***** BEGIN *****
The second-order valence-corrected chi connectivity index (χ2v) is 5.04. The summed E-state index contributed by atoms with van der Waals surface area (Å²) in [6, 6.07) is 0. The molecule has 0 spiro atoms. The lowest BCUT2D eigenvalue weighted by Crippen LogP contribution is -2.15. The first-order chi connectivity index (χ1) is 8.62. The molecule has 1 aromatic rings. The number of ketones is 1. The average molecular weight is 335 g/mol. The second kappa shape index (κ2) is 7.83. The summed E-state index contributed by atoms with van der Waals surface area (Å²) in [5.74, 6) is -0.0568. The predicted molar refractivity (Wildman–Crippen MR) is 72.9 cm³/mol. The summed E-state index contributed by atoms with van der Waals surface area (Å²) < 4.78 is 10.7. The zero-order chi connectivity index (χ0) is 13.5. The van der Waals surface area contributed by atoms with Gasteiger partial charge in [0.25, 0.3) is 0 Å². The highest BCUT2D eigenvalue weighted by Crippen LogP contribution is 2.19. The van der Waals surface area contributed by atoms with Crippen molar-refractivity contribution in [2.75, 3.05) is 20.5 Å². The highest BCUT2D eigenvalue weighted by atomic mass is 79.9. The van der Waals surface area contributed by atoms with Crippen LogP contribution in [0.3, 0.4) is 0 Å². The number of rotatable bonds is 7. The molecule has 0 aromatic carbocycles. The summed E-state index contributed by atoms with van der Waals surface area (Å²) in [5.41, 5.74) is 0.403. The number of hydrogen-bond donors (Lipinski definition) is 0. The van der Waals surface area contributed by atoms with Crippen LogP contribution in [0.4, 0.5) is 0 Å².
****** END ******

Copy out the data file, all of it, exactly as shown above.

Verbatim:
The second-order valence-corrected chi connectivity index (χ2v) is 5.04. The summed E-state index contributed by atoms with van der Waals surface area (Å²) in [6, 6.07) is 0. The molecule has 0 spiro atoms. The lowest BCUT2D eigenvalue weighted by Crippen LogP contribution is -2.15. The first-order chi connectivity index (χ1) is 8.62. The molecule has 1 aromatic rings. The number of ketones is 1. The average molecular weight is 335 g/mol. The second kappa shape index (κ2) is 7.83. The summed E-state index contributed by atoms with van der Waals surface area (Å²) in [5.74, 6) is -0.0568. The predicted molar refractivity (Wildman–Crippen MR) is 72.9 cm³/mol. The summed E-state index contributed by atoms with van der Waals surface area (Å²) < 4.78 is 10.7. The zero-order chi connectivity index (χ0) is 13.5. The van der Waals surface area contributed by atoms with Gasteiger partial charge in [0.25, 0.3) is 0 Å². The highest BCUT2D eigenvalue weighted by Crippen LogP contribution is 2.19. The van der Waals surface area contributed by atoms with Crippen molar-refractivity contribution in [2.75, 3.05) is 20.5 Å². The highest BCUT2D eigenvalue weighted by atomic mass is 79.9. The van der Waals surface area contributed by atoms with Crippen LogP contribution in [0.3, 0.4) is 0 Å². The number of rotatable bonds is 7. The molecule has 0 aromatic carbocycles. The summed E-state index contributed by atoms with van der Waals surface area (Å²) in [5.41, 5.74) is 0.403. The number of hydrogen-bond donors (Lipinski definition) is 0. The van der Waals surface area contributed by atoms with Crippen LogP contribution in [0.4, 0.5) is 0 Å².